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Marketing Masculinity

July 28, 2009

It’s amazing to how gender infects every part of our lives. I was reminded of this at work this week. I work at a YWCA in the anti-violence against women movement. So I work with all women but our maintenance staff consists of three men. They do basic plumbing, heavy lifting, and cleaning. As I left the elevator to head home, I noticed the following:


Notice the captioning on this cleaning bottle which reads: Alton’s Bathroom Weapon. It’s an interesting reclamination of masculinity within a job that where some duties are traditionally feminine such as cleaning a bathroom. It casts Alton as a warrior protecting the women of the YWCA from the invasion of germs. (Okay, maybe that’s a bit far but the use of aggression, weapon, is interesting here.) This instance of reframing traditionally feminine products within a masculine gender perspective is something that we have seen before within our capitalist culture. We can look at body wash for an example.

Body Wash for women

Notice the pink color which is used a lot when marketing to women, the shape and the overall delicate nature of the presentation on the bottle. It’s almost passive.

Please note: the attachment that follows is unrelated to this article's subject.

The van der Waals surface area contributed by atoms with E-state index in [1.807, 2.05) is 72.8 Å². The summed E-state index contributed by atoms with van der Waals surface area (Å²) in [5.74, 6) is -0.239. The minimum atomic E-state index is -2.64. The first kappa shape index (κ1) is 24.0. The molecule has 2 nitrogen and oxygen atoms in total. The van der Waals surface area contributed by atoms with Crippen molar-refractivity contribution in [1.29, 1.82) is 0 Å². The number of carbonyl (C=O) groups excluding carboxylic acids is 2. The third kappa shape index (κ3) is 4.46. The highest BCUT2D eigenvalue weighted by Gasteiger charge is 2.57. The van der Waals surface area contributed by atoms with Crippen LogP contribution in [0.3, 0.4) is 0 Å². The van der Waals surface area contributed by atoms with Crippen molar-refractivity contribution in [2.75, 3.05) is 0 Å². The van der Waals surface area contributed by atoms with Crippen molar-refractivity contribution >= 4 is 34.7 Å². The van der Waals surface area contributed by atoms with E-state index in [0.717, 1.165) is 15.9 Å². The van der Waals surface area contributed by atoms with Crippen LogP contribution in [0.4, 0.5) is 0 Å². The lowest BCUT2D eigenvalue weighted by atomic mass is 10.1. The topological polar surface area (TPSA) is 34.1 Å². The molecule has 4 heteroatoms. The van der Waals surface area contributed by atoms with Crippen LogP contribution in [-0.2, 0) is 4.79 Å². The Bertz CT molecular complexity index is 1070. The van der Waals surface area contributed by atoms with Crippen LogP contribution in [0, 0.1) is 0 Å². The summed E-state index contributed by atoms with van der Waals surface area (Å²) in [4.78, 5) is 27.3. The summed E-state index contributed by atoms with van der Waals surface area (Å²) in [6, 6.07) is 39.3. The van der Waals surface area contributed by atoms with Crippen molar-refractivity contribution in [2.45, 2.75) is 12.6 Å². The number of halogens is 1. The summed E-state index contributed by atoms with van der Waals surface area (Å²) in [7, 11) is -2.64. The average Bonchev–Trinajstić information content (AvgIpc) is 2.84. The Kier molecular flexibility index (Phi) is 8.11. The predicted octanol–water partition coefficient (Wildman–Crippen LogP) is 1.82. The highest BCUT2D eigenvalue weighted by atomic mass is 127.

Body Wash for men

Notice the shape of the bottle, the grips on either side, the use of the color black, and the name, Snake Peel. It’s almost aggressive.

Basically this product is just soap and both genders require it in order to be a part of polite society. However, this form of masculine marketing is peculiarly interesting. We also see this in loofahs.

Loofah marketed to women

Axe Loofah

Loofah marketed to men called the Axe Detailer Shower Tool. (emphasis added) The language suggests something a man may use to wash their car. It even looks like a tire to me. (I bet if the two loofahs got in a fight that the detailer shower tool would totally kick that other loofah’s ass.)

There’s an interesting link here between this type of marketing and homophobia. Just imagine if a heterosexual man had the blue loofah hanging in his bathroom instead of the black detailing tool. The majority of individuals would immediately question his masculinity especially his male buddies. They would probably jokingly or seriously call him a fag. Products like this scream almost a comically exaggerated masculinity designed to protect men in situations like this one. Men are caught in a double bind. They must groom (a traditionally feminine constructed activity) but they can never be seen doing in a “womanly way.”